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Apple has accused two stores -- Apple Story and Fun Zone Inc. -- of selling knockoff Apple gear such as iPad, iPhone and iPod cases

In late July, photos on a blogger's site sparked an investigation of an unauthorized Apple store in Kunming, China, which sold products and looked just like a real Apple store. Last week, 22 more fake Apple retailers were found in China

Now, the hunt and capture of more unauthorized Apple products continues as the computing and electronics giant pursues stores in the Chinatown section of Queens, New York. Apple has accused two stores -- Apple Story and Fun Zone Inc. -- of selling knockoff Apple gear such as iPad, iPhone and iPod accessories.

Apple had sent its representatives to both Chinatown stores multiple times over several weeks to buy a variety of iPod, iPhone and iPad cases as well as stereo headsets. All of the products the company purchased had an Apple trademark as well as the phrase "Designed by Apple in California. Assembled in China." In addition, the items had similar markings to those found on real Apple products. 

On July 25, 2011, Apple filed a trademark infringement lawsuit against Apple Story and Fun Zone, which are both owned by New York resident and case co-defendant Janie Po Chiang. The other case co-defendant is Fun Zone manager Jimmy Kwok. 

On July 27, Apple launched multiple ex parte seizure warrants, which allowed the company to seize items with the Apple logo from both stores.

Until yesterday, the case remained under seal. The U.S. trademark counterfeiting law allows companies to file a trademark infringement action under seal in order to keep it a secret from the accused counterfeiters before seizure orders are launched. But U.S. District Judge Kiyo Matsumoto ordered that the record be made public now that the items in question have been seized.

Matsumoto has granted Apple's request for preliminary injunction to prevent either store from selling fake Apple products. Apple is currently awaiting a ruling on whether Apple Story has to change its name or not. 

In addition, Apple is taking the ordeal a step further by requesting a list of all individuals who have purchased or sold knockoff Apple goods, triple monetary damages and an order to destroy any leftover Apple knockoff goods. 

As far as the list of individuals goes, Apple won a court order requiring the defendants to give Apple their business email accounts. This will show Apple who made and distributed the fake Apple accessories, which will likely lead to the addition of more defendants in this case or separate lawsuits altogether.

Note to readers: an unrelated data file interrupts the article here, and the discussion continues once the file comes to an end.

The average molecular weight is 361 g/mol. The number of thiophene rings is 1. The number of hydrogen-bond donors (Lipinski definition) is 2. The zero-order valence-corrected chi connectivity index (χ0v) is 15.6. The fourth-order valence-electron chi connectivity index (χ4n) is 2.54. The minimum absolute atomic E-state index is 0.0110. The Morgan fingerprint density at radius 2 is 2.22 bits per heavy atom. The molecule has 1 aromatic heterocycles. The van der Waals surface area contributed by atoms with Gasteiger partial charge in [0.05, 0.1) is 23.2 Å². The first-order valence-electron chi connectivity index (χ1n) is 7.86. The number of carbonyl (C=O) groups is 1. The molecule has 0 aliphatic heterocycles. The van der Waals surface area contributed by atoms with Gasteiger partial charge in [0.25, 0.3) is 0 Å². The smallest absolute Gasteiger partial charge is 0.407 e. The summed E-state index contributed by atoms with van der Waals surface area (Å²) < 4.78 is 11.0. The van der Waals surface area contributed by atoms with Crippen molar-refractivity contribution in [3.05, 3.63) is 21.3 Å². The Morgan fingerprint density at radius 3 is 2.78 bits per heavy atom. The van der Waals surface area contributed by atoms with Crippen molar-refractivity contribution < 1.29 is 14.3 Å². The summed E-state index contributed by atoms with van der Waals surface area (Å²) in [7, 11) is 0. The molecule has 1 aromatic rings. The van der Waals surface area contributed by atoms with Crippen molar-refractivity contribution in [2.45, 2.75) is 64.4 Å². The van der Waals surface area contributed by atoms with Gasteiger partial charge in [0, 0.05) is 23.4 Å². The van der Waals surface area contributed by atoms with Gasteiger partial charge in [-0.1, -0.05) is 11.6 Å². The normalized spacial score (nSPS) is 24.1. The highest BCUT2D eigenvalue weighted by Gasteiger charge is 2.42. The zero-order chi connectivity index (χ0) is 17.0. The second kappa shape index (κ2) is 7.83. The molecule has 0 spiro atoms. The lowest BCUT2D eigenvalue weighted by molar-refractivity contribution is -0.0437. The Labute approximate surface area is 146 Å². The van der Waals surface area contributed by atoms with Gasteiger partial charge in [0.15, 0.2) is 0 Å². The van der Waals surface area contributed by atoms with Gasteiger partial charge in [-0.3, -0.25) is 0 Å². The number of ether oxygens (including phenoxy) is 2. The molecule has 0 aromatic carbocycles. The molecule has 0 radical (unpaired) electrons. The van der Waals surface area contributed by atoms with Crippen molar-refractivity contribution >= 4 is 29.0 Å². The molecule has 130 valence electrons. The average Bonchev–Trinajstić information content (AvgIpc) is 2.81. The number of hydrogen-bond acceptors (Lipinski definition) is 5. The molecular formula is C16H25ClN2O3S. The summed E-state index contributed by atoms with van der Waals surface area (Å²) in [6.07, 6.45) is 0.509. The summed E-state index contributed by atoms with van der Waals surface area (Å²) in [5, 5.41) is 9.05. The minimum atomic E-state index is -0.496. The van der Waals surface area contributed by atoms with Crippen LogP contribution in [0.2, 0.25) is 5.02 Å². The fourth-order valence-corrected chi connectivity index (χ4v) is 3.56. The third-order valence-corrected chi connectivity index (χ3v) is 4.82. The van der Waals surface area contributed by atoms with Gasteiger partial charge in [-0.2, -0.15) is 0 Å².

"Defendants are trading on and receiving the benefit of the goodwill Apple has established in the Apple trademarks through considerable labor and expense over many years," said Apple in its complaint. 

According to court records, both parties are moving toward an agreement, but "nothing has been finalized."

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RE: apple trademarks and goodwill??
By ltcommanderdata on 8/19/2011 11:21:17 AM , Rating: 2
The alternative explanation is that Apple is asking for the names of customers simply to fulfill their legal and perhaps moral responsibility to notify affected customers that the Apple labeled products they bought did not if fact come from Apple.

There is hardly a monetary, PR or probably even legal justification for Apple to try to seize or sue thousands of individual customers for purchasing 1 or 2 fake iPhone cases each, unwittingly or otherwise. Perhaps if they find a reseller who is purchasing and reselling this fake products in bulk then Apple would take action, which would then be justified.

RE: apple trademarks and goodwill??
By wiz220 on 8/19/2011 12:48:04 PM , Rating: 3
It seems like a reasonable remedy may be that Apple sues these stores, gets money from them (money for lost revenue + some sort of punitive damages), then goes to the affected retail customers and gives them genuine Apple products in exchange for their knockoffs. This way, Apple gets their rightful revenue from the lawsuit and, if indeed the people thought they were purchasing genuine Apple products, they get what they were expecting. Plus Apple looks like a good guy in the consumer's eyes.

RE: apple trademarks and goodwill??
By MrWho on 8/20/2011 3:32:27 PM , Rating: 2
"goes to the affected retail customers and gives them genuine Apple products in exchange for their knockoffs"

Excuse me for a moment while I roll on the floor laughing out loud.

"We’re Apple. We don’t wear suits. We don’t even own suits." -- Apple CEO Steve Jobs

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